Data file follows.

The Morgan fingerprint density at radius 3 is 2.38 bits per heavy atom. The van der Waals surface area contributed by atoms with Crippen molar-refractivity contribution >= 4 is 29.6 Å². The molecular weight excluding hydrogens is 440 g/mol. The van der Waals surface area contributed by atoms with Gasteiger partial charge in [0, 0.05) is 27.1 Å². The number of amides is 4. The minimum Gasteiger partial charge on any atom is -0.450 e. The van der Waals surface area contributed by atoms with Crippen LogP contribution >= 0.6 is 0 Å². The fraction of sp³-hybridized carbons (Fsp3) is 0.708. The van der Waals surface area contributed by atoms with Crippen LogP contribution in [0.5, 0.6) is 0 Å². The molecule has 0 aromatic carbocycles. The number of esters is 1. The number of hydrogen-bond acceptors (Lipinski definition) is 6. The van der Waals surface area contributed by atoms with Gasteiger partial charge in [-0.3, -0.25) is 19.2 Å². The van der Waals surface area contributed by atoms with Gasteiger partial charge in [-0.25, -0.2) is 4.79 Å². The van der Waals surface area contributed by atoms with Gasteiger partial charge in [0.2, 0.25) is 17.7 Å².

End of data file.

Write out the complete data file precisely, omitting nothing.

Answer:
The Morgan fingerprint density at radius 3 is 2.38 bits per heavy atom. The van der Waals surface area contributed by atoms with Crippen molar-refractivity contribution >= 4 is 29.6 Å². The molecular weight excluding hydrogens is 440 g/mol. The van der Waals surface area contributed by atoms with Gasteiger partial charge in [0, 0.05) is 27.1 Å². The number of amides is 4. The minimum Gasteiger partial charge on any atom is -0.450 e. The van der Waals surface area contributed by atoms with Crippen LogP contribution >= 0.6 is 0 Å². The fraction of sp³-hybridized carbons (Fsp3) is 0.708. The van der Waals surface area contributed by atoms with Crippen LogP contribution in [0.5, 0.6) is 0 Å². The molecule has 0 aromatic carbocycles. The number of esters is 1. The number of hydrogen-bond acceptors (Lipinski definition) is 6. The van der Waals surface area contributed by atoms with Gasteiger partial charge in [-0.3, -0.25) is 19.2 Å². The van der Waals surface area contributed by atoms with Gasteiger partial charge in [-0.25, -0.2) is 4.79 Å². The van der Waals surface area contributed by atoms with Gasteiger partial charge in [0.2, 0.25) is 17.7 Å².